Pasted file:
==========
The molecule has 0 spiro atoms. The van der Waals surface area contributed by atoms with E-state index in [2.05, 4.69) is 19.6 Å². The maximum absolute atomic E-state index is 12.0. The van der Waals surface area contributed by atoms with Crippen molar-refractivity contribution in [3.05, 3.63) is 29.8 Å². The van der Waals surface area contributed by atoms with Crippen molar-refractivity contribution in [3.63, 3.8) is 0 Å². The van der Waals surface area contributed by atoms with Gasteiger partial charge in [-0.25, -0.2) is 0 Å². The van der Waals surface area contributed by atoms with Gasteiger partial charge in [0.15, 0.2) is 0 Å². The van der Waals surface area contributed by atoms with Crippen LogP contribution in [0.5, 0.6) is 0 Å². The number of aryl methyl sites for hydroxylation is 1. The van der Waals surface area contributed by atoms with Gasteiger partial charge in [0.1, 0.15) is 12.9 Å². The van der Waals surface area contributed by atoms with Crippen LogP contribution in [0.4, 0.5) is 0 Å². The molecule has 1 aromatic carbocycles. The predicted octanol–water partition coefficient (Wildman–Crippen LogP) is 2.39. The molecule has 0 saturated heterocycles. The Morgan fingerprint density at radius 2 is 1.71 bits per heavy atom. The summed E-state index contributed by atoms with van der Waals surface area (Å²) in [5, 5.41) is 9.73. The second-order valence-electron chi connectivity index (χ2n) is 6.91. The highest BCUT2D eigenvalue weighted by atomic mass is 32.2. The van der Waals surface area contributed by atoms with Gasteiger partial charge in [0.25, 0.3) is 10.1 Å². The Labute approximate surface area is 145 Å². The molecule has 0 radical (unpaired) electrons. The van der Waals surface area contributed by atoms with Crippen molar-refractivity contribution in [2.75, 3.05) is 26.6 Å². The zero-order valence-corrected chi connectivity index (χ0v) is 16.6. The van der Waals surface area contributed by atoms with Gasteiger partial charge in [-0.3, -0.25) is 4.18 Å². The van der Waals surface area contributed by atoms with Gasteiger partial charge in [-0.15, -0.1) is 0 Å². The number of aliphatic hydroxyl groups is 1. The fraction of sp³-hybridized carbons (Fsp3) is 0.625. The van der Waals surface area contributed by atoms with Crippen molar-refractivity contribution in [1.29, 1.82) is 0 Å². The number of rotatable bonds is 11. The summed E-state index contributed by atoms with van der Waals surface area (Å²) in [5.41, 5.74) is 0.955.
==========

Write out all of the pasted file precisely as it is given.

The molecule has 0 spiro atoms. The van der Waals surface area contributed by atoms with E-state index in [2.05, 4.69) is 19.6 Å². The maximum absolute atomic E-state index is 12.0. The van der Waals surface area contributed by atoms with Crippen molar-refractivity contribution in [3.05, 3.63) is 29.8 Å². The van der Waals surface area contributed by atoms with Crippen molar-refractivity contribution in [3.63, 3.8) is 0 Å². The van der Waals surface area contributed by atoms with Gasteiger partial charge in [-0.25, -0.2) is 0 Å². The van der Waals surface area contributed by atoms with Gasteiger partial charge in [0.15, 0.2) is 0 Å². The van der Waals surface area contributed by atoms with Crippen LogP contribution in [0.5, 0.6) is 0 Å². The number of aryl methyl sites for hydroxylation is 1. The van der Waals surface area contributed by atoms with Gasteiger partial charge in [0.1, 0.15) is 12.9 Å². The van der Waals surface area contributed by atoms with Crippen LogP contribution in [0.4, 0.5) is 0 Å². The molecule has 1 aromatic carbocycles. The predicted octanol–water partition coefficient (Wildman–Crippen LogP) is 2.39. The molecule has 0 saturated heterocycles. The Morgan fingerprint density at radius 2 is 1.71 bits per heavy atom. The summed E-state index contributed by atoms with van der Waals surface area (Å²) in [5, 5.41) is 9.73. The second-order valence-electron chi connectivity index (χ2n) is 6.91. The highest BCUT2D eigenvalue weighted by atomic mass is 32.2. The van der Waals surface area contributed by atoms with Gasteiger partial charge in [0.25, 0.3) is 10.1 Å². The Labute approximate surface area is 145 Å². The molecule has 0 radical (unpaired) electrons. The van der Waals surface area contributed by atoms with Crippen molar-refractivity contribution in [2.75, 3.05) is 26.6 Å². The zero-order valence-corrected chi connectivity index (χ0v) is 16.6. The van der Waals surface area contributed by atoms with Gasteiger partial charge in [-0.3, -0.25) is 4.18 Å². The van der Waals surface area contributed by atoms with Gasteiger partial charge in [-0.15, -0.1) is 0 Å². The number of aliphatic hydroxyl groups is 1. The fraction of sp³-hybridized carbons (Fsp3) is 0.625. The van der Waals surface area contributed by atoms with Crippen molar-refractivity contribution in [1.29, 1.82) is 0 Å². The number of rotatable bonds is 11. The summed E-state index contributed by atoms with van der Waals surface area (Å²) in [5.41, 5.74) is 0.955.